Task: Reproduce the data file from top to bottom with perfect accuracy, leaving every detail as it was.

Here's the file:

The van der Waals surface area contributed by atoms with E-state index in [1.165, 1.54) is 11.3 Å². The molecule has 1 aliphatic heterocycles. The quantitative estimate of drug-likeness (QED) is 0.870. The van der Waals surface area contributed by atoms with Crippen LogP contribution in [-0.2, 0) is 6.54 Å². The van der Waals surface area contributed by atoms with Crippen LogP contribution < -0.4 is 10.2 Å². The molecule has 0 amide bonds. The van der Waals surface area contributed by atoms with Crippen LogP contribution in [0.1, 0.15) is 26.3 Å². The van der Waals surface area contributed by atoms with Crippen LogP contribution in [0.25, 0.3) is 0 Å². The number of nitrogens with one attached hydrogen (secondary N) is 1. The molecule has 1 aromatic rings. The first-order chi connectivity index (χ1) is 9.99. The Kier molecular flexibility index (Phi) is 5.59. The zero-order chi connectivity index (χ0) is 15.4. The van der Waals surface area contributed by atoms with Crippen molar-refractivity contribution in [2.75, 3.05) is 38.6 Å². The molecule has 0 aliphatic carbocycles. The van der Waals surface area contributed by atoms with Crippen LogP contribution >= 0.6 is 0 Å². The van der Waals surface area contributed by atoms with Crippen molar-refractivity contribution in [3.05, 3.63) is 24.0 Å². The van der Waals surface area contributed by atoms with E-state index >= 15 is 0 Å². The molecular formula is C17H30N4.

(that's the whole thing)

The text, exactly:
The van der Waals surface area contributed by atoms with E-state index in [1.165, 1.54) is 11.3 Å². The molecule has 1 aliphatic heterocycles. The quantitative estimate of drug-likeness (QED) is 0.870. The van der Waals surface area contributed by atoms with Crippen LogP contribution in [-0.2, 0) is 6.54 Å². The van der Waals surface area contributed by atoms with Crippen LogP contribution < -0.4 is 10.2 Å². The molecule has 0 amide bonds. The van der Waals surface area contributed by atoms with Crippen LogP contribution in [0.1, 0.15) is 26.3 Å². The van der Waals surface area contributed by atoms with Crippen LogP contribution in [0.25, 0.3) is 0 Å². The number of nitrogens with one attached hydrogen (secondary N) is 1. The molecule has 1 aromatic rings. The first-order chi connectivity index (χ1) is 9.99. The Kier molecular flexibility index (Phi) is 5.59. The zero-order chi connectivity index (χ0) is 15.4. The van der Waals surface area contributed by atoms with Crippen molar-refractivity contribution in [2.75, 3.05) is 38.6 Å². The molecule has 0 aliphatic carbocycles. The van der Waals surface area contributed by atoms with Crippen LogP contribution >= 0.6 is 0 Å². The van der Waals surface area contributed by atoms with Crippen molar-refractivity contribution in [3.05, 3.63) is 24.0 Å². The van der Waals surface area contributed by atoms with E-state index >= 15 is 0 Å². The molecular formula is C17H30N4.